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New Retail Alliance in Russia

Sedmoin Kontinent
Photo: LZ Retailytics
Increasing market consolidation in Russia is driving smaller operators out of the market, as the recent closure of Sedmoy Kontinent illustrates.

A new Russian retail alliance, appropriately dubbed ‘Альянс’ ('Alliance') and currently consisting of three regional retail chains, has plans to take a top five position among the country’s grocery retailers by 2020. As reports, discussions with other companies are also under way, with the venture targeting middle-sized regional retailers with a strong market presence in 78 out of 85 Russian districts. The alliance will consolidate purchasing and negotiation of terms, as well as support its members in the areas of business processes, personnel recruitment and assortment building.


Copy-Pasting Existing Models Won’t Work

Reaching a top five position in Russia within three years seems pretty ambitious. Especially when you consider that in 2020 – according to LZ Retailytics data – the number five grocery retailer in Russia will post almost EUR5bn of gross revenue. This means that the alliance would have to unify around 5,000 average-sized neighbourhood stores to reach this threshold. The three chains proposing to merge so far only comprise 200 stores, so significantly more operators will need to get on board to meet this target. However, we believe that the initiative to join regional operators is indeed a valid approach, with the potential to counteract the increasing presence of federal players beyond metropolitan areas.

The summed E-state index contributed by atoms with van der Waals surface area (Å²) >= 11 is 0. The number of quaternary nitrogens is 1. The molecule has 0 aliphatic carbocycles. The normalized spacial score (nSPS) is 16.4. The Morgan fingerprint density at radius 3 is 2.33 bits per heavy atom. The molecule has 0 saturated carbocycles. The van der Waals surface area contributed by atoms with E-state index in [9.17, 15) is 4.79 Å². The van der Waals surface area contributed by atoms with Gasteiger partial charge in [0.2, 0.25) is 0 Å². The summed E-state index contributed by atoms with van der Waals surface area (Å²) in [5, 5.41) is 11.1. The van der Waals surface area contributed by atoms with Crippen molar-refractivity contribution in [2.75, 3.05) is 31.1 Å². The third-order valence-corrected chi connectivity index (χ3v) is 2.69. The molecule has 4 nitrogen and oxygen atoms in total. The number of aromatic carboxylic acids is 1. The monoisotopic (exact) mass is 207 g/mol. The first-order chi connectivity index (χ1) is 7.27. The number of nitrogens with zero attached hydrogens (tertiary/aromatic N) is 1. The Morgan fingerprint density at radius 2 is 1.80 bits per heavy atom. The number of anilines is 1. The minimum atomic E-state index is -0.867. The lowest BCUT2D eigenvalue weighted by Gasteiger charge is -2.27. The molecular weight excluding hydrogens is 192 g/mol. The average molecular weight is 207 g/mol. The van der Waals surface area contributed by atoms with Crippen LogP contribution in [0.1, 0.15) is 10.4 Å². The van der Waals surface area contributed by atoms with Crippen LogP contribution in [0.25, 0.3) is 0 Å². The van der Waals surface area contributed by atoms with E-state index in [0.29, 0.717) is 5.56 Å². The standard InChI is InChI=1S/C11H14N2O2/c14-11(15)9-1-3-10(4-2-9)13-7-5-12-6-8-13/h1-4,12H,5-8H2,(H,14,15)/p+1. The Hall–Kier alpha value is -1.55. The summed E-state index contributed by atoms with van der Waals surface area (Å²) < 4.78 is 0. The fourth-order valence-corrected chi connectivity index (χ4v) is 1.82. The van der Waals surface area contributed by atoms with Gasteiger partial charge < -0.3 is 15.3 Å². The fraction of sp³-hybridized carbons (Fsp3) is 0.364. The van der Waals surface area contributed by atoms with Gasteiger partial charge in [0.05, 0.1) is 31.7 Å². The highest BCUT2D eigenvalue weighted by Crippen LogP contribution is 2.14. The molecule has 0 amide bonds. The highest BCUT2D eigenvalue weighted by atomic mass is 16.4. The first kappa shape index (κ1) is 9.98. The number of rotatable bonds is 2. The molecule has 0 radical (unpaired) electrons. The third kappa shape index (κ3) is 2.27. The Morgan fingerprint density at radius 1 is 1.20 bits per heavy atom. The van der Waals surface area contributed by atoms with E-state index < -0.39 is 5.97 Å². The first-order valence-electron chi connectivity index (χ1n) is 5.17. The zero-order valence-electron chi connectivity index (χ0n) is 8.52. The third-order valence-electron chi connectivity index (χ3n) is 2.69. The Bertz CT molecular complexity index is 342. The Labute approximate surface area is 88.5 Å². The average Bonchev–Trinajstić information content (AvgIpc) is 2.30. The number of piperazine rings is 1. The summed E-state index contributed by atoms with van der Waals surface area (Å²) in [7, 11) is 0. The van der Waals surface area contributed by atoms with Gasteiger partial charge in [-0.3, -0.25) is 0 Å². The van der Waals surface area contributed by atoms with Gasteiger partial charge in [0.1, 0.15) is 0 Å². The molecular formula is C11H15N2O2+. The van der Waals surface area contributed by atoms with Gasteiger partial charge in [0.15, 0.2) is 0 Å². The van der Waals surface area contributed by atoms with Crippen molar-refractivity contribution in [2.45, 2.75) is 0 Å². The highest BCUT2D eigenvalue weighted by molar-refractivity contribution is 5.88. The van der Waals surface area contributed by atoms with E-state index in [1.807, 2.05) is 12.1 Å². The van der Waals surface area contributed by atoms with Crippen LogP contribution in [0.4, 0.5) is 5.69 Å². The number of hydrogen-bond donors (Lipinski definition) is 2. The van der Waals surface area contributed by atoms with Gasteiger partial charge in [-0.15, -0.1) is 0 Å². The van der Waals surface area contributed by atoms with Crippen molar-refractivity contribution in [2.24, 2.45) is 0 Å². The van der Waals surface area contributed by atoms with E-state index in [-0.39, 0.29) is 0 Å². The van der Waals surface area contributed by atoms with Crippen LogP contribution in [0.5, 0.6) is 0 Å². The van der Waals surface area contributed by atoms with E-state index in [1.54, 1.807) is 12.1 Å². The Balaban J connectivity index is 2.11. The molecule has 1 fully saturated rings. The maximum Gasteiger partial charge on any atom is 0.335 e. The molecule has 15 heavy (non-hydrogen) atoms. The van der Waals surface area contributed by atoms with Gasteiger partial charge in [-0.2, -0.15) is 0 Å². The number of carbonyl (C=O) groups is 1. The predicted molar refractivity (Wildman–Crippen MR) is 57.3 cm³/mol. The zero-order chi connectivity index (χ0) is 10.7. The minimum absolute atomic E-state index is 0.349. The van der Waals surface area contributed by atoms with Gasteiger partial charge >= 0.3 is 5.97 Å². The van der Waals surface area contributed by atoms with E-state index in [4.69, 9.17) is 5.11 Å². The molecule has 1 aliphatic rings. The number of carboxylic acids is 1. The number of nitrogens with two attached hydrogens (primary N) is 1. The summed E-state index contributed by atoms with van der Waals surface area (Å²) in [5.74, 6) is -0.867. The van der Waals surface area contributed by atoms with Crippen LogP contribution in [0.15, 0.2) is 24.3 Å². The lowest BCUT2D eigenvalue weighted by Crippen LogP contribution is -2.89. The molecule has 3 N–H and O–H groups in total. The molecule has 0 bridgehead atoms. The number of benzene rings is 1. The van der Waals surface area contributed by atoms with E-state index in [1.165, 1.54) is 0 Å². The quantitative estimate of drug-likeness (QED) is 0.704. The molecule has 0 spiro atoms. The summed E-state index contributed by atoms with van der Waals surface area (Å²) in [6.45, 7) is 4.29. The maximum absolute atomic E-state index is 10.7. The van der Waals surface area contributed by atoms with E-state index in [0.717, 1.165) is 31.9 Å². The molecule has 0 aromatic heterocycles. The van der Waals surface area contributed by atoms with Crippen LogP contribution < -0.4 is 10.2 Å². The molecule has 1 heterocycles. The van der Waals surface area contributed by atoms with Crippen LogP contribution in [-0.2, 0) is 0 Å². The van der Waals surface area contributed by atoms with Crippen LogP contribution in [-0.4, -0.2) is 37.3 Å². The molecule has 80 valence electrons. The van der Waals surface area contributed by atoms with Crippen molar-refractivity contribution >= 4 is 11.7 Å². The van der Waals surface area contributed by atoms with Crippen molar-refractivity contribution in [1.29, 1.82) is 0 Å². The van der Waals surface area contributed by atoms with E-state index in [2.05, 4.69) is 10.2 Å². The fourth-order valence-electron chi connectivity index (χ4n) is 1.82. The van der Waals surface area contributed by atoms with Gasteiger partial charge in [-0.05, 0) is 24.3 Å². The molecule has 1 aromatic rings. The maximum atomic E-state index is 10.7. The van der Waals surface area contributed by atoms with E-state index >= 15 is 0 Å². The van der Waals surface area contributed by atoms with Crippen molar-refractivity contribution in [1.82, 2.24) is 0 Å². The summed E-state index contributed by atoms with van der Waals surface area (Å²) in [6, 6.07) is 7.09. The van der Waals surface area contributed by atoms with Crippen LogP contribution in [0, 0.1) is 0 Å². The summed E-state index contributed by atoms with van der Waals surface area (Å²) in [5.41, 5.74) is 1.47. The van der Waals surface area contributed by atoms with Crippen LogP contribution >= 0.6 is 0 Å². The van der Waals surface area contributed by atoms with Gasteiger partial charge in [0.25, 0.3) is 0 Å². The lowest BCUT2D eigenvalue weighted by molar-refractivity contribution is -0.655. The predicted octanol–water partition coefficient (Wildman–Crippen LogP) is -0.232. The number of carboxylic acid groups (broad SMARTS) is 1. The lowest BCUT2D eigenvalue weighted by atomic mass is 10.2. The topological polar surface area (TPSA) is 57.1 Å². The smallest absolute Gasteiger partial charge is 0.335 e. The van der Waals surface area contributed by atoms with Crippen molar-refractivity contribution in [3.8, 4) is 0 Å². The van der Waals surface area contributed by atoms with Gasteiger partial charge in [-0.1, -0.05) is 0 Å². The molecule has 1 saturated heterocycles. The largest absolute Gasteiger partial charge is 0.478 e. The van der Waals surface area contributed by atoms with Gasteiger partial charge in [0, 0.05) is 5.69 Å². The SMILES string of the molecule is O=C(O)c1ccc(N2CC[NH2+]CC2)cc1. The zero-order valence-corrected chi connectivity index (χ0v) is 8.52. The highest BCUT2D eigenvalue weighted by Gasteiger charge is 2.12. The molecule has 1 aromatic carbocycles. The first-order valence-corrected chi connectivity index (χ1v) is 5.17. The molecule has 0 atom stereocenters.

The crucial factor will be to what extent the new construct will differ from a conventional buying group. Unlike organisations such as Coop, Hungarian CBA or Polish PGS (Polska Grupa Supermarketów), an umbrella retail brand and accompanying marketing at this phase for locally established retail networks is unlikely to bring much added value. Also, joint business processes, associated with an integrated IT system, would mean high up-front investments and therefore would likely invalidate the project. This leaves assortment unification aimed at driving volume advantages. For the most part, fresh ranges are sourced regionally (with suppliers like Miratorg and Russkaya Akvakultura exceptions); leaving ambient food and near-food items as the focus areas. With no unified market presence, only phantom brands (next to standard supplier brands) would be an option at this stage, which would then be in direct competition with X5’s ‘Krasnaya Cena’, Auchan’s ‘Kazhdy Den’ or Lenta’s and Perekrestok’s eponymous medium-tier labels – all of which are supported by strong marketing.

In our view, the current business model is at the early stage of a buying group, with the main benefit being a decrease in purchasing costs for members. However, to win locally against federal players, each regional retailer must individually capitalise on its local hero status to differentiate itself against national chains. This leaves the newly-created alliance focusing on cost advantages – buying time against increasing competition – with the need to grow its base until other options become available and economically meaningful.